Garcia said she chose Chico, the closest public university, mostly because snow had closed the roads as she was preparing to visit her other option, the University of Nevada, Reno.
Attending college just a quick drive from home has made the experience a little easier for Garcia, but, as with other students from small towns and tiny high schools, the transition to Chico’s 13,000-student campus has been daunting at times. A dormitory, for instance, might have more residents than a rural student’s high school had students.
“No one around you has the same experiences,” Garcia wrote in an essay for the Chico program. “They don’t know what [Future Farmers of America] is. They don’t realize your town doesn’t have a single Uber or Lyft driver. They’ve never seen the stars from their backyard or touched snow and they surely don’t have horses or cattle to tend to.”
The Chico library space might not be much, but it gives students an opportunity to take a break from the pressure of adapting to the different environment, said Karen Schreder, an assistant professor of education who works with rural students.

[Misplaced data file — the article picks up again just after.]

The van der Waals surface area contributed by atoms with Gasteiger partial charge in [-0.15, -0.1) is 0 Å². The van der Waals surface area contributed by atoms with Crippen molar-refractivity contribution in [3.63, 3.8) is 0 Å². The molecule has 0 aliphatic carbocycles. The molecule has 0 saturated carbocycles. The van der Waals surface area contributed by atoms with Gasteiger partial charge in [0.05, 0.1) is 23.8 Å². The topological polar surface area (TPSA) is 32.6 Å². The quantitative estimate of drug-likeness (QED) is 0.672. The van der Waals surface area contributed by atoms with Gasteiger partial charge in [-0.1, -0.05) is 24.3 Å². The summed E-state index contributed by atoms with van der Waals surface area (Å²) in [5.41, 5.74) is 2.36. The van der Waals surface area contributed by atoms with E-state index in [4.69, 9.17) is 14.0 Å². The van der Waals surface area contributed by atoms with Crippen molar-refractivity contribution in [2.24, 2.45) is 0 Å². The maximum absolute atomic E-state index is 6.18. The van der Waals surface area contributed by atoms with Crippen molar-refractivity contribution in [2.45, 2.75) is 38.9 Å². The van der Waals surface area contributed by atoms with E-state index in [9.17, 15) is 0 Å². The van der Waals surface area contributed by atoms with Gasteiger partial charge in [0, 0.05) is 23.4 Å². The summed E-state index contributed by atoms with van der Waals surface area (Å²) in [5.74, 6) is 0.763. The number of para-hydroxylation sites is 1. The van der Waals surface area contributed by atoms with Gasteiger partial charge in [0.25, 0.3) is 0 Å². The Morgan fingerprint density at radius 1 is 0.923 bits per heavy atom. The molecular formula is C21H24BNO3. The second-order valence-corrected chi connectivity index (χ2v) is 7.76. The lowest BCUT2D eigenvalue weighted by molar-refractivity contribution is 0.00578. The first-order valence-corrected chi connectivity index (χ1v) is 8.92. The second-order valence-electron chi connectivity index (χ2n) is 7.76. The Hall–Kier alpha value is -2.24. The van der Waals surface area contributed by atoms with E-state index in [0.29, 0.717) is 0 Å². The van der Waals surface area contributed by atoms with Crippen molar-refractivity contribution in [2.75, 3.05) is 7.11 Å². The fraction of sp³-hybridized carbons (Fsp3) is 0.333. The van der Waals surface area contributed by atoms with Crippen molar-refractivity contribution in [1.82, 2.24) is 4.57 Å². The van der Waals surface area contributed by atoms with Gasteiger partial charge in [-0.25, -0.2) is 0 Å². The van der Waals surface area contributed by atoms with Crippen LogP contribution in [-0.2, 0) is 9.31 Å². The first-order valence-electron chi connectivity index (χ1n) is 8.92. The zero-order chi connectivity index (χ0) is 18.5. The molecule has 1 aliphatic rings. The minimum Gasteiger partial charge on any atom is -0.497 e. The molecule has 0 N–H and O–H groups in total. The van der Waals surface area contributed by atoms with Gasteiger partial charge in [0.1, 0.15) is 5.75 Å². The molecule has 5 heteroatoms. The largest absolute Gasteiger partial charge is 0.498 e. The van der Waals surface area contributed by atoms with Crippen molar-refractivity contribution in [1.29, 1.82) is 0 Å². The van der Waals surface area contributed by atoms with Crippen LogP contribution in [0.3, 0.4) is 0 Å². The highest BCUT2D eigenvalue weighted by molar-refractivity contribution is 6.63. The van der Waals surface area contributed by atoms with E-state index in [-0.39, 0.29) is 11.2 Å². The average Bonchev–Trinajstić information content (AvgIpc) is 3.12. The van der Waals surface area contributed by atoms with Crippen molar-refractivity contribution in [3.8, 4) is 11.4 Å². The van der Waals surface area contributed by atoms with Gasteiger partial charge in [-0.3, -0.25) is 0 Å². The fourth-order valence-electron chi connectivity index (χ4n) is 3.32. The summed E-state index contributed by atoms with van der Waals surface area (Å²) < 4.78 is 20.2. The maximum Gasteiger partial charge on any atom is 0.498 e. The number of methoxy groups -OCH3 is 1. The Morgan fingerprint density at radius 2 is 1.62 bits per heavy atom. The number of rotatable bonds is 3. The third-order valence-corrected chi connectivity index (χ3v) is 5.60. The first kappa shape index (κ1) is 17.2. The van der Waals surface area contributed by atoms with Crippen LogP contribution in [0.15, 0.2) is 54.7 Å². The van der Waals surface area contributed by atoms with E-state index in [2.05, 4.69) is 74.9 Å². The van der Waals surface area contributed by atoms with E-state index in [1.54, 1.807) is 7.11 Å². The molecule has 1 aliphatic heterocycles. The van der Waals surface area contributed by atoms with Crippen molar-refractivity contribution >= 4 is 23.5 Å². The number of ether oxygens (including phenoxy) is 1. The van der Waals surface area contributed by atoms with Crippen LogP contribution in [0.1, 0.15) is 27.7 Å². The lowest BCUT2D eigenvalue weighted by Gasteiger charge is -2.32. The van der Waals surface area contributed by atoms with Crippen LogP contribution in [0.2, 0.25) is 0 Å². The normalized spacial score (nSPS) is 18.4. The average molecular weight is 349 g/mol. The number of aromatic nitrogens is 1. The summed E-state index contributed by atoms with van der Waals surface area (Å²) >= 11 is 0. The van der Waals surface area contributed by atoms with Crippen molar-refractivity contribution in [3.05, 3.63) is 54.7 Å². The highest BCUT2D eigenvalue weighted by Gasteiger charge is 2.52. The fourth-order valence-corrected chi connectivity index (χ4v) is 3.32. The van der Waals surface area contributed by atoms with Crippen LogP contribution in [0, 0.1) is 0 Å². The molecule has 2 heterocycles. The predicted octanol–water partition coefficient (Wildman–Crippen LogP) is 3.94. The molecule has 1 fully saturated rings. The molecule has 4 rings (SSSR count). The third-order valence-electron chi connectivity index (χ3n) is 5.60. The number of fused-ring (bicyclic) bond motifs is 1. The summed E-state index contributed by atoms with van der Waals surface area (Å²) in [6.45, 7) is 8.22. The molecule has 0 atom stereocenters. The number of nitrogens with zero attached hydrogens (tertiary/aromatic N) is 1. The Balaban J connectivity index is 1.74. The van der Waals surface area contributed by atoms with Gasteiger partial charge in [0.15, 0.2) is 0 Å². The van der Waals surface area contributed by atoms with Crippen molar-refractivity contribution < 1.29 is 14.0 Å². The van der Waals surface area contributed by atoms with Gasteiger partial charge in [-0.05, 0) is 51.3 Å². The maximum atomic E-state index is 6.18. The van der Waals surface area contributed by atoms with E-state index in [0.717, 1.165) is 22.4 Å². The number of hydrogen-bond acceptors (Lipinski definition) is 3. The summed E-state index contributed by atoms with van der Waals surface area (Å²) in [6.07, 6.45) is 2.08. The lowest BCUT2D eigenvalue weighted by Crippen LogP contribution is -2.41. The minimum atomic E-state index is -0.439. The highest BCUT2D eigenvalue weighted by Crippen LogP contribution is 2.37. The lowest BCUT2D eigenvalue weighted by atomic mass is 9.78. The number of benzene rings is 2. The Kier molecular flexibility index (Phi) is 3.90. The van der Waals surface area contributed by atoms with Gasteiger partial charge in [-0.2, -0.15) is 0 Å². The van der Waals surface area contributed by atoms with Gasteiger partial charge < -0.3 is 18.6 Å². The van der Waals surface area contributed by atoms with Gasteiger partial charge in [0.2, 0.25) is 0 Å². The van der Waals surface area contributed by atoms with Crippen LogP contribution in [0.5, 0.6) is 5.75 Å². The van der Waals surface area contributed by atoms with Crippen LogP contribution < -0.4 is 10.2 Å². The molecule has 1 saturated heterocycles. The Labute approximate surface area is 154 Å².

“They know everybody in their town, and they have been supported in their journey by everybody in their school and town,” Schreder said. “And then they come here, and they’re, like, ‘What do I do on Sunday? Where do I go?’”
At Brown University in Rhode Island, the rural club has held sessions on how to use the bus system and how to navigate Providence, said Eliana Hornbuckle, a junior from the small town of Nevada, Iowa, population just under 7,000. Few Brown administrators come from rural areas, she said, so it’s actually better for rural students to do this on their own than for universities to step in, said Hornbuckle, one of the club’s leaders.
“I don’t think it would be as successful if it were started by the college or university itself,” she said. “I think it would feel weird if the university were creating a space for us to meet. It would be too formal.”
Top colleges such as Yale and the University of Chicago have made concerted efforts to recruit applicants from rural areas, but students at some institutions say the attention ends there. Rural students, once they arrive on campus, often feel as if their colleges forget about them, noted Ty McNamee, a University of Mississippi assistant professor of higher education who studies rural students. A club can help alleviate that angst, he said.